A college campus can seem intimidating and overwhelming. Student activities in college serve as a way to become a part of the campus community. Participating in a student organization, recreational sports or academic club provides an instant opportunity to make new friends and feel socially connected. Extracurricular activities encourage risk taking and are an easy way to develop new interests. Involved students have fun and learn to make a difference.
Staying in College
Getting involved in extracurricular activities helps college students become comfortable with the campus environment. Social connections developed through student engagement provide peer support that increases positive feelings about the collegiate experience. This is even more important during the first year of college when transitioning to a new environment, away from home, is critical. Leaving an established peer group from high school can lead to a sense of loneliness. Students who get involved are more likely to stay in school and thrive in a new environment, according to the authors of "The Keys to First-Year Student Persistence."
Joining a student organization or becoming a student leader helps students become employed after graduating from college. Employers are seeking college graduates who can multitask, manage their time effectively and lead others; involvement in student activities demonstrates these skills, according to David Wierschem, Department Chair at McCoy College of Business Administration. Selecting the right extracurricular activity is critical. When a students are involved in an academic club that enhances their classroom learning, they show commitment to their academic discipline. Adding a community service activity indicates an interest in citizenship and becoming more globally minded.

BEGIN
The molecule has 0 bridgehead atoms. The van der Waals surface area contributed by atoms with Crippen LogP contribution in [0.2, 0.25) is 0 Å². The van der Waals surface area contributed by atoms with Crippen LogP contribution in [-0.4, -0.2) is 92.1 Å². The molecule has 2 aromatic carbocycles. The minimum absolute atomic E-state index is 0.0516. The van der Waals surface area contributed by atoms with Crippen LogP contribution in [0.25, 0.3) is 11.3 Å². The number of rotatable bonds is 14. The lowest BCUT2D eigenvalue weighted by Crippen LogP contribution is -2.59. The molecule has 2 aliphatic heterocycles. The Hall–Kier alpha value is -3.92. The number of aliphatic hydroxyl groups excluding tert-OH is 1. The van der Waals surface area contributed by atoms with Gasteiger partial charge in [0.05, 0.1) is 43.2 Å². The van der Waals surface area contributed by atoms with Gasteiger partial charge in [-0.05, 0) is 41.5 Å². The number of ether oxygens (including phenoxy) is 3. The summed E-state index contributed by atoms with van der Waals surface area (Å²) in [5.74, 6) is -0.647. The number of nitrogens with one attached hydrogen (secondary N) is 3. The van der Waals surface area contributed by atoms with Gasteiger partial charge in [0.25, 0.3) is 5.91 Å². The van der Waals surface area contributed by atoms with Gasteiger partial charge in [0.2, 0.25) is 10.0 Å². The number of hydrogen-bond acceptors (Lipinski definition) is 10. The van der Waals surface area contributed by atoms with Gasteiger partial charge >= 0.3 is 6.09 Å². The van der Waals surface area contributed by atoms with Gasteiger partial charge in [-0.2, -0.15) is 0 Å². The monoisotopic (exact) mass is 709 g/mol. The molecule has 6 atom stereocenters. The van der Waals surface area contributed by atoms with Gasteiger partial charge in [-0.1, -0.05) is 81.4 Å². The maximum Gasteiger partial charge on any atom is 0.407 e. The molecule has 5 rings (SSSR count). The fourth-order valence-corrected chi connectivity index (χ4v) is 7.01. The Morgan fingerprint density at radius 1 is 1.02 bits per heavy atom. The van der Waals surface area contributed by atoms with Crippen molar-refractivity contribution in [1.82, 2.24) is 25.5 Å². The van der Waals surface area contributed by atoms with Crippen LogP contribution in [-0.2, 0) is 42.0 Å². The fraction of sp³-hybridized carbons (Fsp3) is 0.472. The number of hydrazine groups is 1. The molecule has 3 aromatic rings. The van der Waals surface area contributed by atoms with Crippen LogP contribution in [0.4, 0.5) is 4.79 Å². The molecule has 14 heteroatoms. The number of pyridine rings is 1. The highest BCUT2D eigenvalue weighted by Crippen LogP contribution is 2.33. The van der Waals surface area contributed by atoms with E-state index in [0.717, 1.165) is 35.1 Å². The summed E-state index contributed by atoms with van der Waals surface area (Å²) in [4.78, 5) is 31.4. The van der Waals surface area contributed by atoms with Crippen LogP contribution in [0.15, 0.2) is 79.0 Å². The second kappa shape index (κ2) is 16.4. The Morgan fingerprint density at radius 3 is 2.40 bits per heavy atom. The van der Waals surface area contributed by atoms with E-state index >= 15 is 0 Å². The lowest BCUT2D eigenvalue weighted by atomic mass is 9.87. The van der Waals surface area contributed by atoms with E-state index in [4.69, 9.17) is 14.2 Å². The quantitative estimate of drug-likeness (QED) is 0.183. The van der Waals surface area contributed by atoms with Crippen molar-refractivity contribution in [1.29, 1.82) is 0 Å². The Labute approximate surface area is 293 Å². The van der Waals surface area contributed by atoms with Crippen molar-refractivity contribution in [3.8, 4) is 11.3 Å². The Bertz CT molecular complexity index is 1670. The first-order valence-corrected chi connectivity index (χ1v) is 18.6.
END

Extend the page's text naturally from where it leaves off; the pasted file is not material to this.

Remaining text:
Students who are more involved in extracurricular activities learn to balance their time. This often leads to an interest in taking more credits and successfully completing more classes. Having a role as a member or leader in an organization develops a sense of purpose and encourages academic achievement. Some student organizations require a minimum grade-point average for members which serves as a motivator to do well. Other organizations include mandatory study times or provide peer tutoring to encourage academic excellence. Getting involved in extracurricular activities connects students with academic resources and in some cases, sets standards of achievement.
Extracurricular activities provide an avenue for the development of leadership skills. Most student organizations have a faculty or staff adviser that provides guidance and education about how to be an effective leader. Involved students may have the opportunity to plan events, chair a committee or learn how to manage a budget. Students who take the initiative to join a student organization demonstrate an investment in bettering themselves as campus community members and student leaders. Leading a group of students gives students the chance to develop communication skills and provide direction to peers.
Dr. Kelly Meier earned her doctorate from Minnesota State Mankato in Educational Leadership. She is the author and co-author of 12 books and serves as a consultant in K-12 and higher education. Dr. Meier is is a regular contributor for The Equity Network and has worked in education for more than 30 years. She has numerous publications with Talico, Inc., DynaTEAM Consulting, Inc. and Kinect Education Group.